I have been looking for a concise summary of economic/financial history for some time. This did a terrific job of giving just enough time and attention on each of the major economic developments of the past several centuries, while still maintaining a brisk enough pace to tackle over a month's worth of commuting to work. As many of the reviews mentioned, the editing (or lack thereof) leaves much to be desired. However, the content was so rich it was forgivable. Overall, a solid purchase.

  • Overall
    5 out of 5 stars
  • Performance
    5 out of 5 stars
  • Story
    5 out of 5 stars

A lot of very interesting information

I am amazed by the amount of pertinent information and how it was organized, I personally like the most the last five chapters and the last one is a very good summary the provides very good insight. It is really a very good course an worth listening to it. Highly recommended

0 of 1 people found this review helpful

Sort by:
  • Overall
    3 out of 5 stars
  • Performance
    2 out of 5 stars
  • Story
    4 out of 5 stars
  • Tristan
  • 2016-11-10

Slightly incoherent

I wish prof. Harreld would drop the written lecture and just talk about the subject he loves.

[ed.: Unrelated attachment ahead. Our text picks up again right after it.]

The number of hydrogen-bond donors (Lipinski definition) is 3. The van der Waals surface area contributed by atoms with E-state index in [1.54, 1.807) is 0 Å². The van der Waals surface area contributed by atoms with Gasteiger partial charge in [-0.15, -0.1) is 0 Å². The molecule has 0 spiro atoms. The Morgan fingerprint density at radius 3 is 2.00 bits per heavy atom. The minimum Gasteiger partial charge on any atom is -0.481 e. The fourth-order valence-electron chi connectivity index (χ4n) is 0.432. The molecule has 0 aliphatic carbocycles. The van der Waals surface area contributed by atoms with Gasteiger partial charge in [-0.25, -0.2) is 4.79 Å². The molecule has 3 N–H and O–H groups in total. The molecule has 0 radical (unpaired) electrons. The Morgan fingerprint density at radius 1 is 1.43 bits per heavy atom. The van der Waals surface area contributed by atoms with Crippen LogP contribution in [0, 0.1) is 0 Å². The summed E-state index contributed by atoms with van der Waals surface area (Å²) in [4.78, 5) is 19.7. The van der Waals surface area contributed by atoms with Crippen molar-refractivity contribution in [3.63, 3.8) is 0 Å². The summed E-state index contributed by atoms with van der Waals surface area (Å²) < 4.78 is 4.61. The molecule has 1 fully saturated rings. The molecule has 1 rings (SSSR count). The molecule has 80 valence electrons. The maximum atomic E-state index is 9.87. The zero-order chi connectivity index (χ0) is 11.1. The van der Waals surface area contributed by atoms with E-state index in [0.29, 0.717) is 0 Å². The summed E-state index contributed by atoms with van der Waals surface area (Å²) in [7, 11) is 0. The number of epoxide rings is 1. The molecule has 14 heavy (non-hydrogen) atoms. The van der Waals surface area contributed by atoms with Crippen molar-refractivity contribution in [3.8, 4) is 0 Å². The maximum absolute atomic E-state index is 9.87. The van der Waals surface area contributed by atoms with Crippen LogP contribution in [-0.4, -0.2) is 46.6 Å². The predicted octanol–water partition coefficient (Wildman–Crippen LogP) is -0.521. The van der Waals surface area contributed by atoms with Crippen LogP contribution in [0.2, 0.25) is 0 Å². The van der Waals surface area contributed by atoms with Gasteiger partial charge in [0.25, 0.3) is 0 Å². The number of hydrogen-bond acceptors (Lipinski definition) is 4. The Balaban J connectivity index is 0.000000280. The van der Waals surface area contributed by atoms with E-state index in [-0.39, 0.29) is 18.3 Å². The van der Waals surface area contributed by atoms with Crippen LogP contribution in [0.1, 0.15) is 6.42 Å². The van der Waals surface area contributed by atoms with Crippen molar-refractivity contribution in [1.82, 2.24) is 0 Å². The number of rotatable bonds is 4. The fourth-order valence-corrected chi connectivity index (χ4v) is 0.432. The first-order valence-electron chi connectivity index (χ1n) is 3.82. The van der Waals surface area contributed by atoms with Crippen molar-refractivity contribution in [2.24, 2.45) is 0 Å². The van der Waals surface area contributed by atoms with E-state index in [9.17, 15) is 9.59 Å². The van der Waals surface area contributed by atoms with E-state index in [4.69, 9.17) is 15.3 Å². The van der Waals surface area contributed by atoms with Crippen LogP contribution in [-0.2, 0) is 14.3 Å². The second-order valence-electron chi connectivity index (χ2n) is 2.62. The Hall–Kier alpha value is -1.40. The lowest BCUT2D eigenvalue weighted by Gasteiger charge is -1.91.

As it is, by apparently reading verbatim, he somehow has the worst of both worlds. On the one hand, his delivery sounds stilted and he garbles the meaning of sentences in an effort to sound natural. He refers to "extraordinary taxes," like they were HUGE, but in the next sentence it becomes clear he had meant the word in the legalistic sense of "extra-ordinary," as in ad-hoc. The listener is repeatedly thrown off-course and has to catch back up.

On the other hand, writing the lecture out hasn't contributed structure or coherence. He jumps back and fourth between times and subjects, introduces big thoughts only to abandon them, fails to wrap up themes or tie events back to his central ideas.

In short, I couldn't finish it. I got to the opening of global shipping lanes and jumped ship.

53 of 55 people found this review helpful

  • Overall
    4 out of 5 stars
  • Performance
    2 out of 5 stars
  • Story
    4 out of 5 stars
  • Rick
  • 2016-10-27

Good content, tough to listen

If you're going to invest this kind of time into a subject you are obviously interested in it or at the very least, you are curious about it. In that regard, the audio book is interesting and educational. The narrator is tough to listen to. so many mistakes and miscues. How can The Great Courses not edit their audio books? Very disappointing as it took away from the content.

47 of 49 people found this review helpful

  • Overall
    4 out of 5 stars
  • Performance
    4 out of 5 stars
  • Story
    4 out of 5 stars
  • John
  • 2017-06-16

Economics fueled by Innovation & Invention

Any additional comments?

An enlightening, informative and enjoyable listen for anyone interested in what makes the world go around - or at least a big cog in the machine that makes it turn. Presented in a clear and concise format that is chronological and easy to follow. The narration by Prof. Herrald fits the topic well.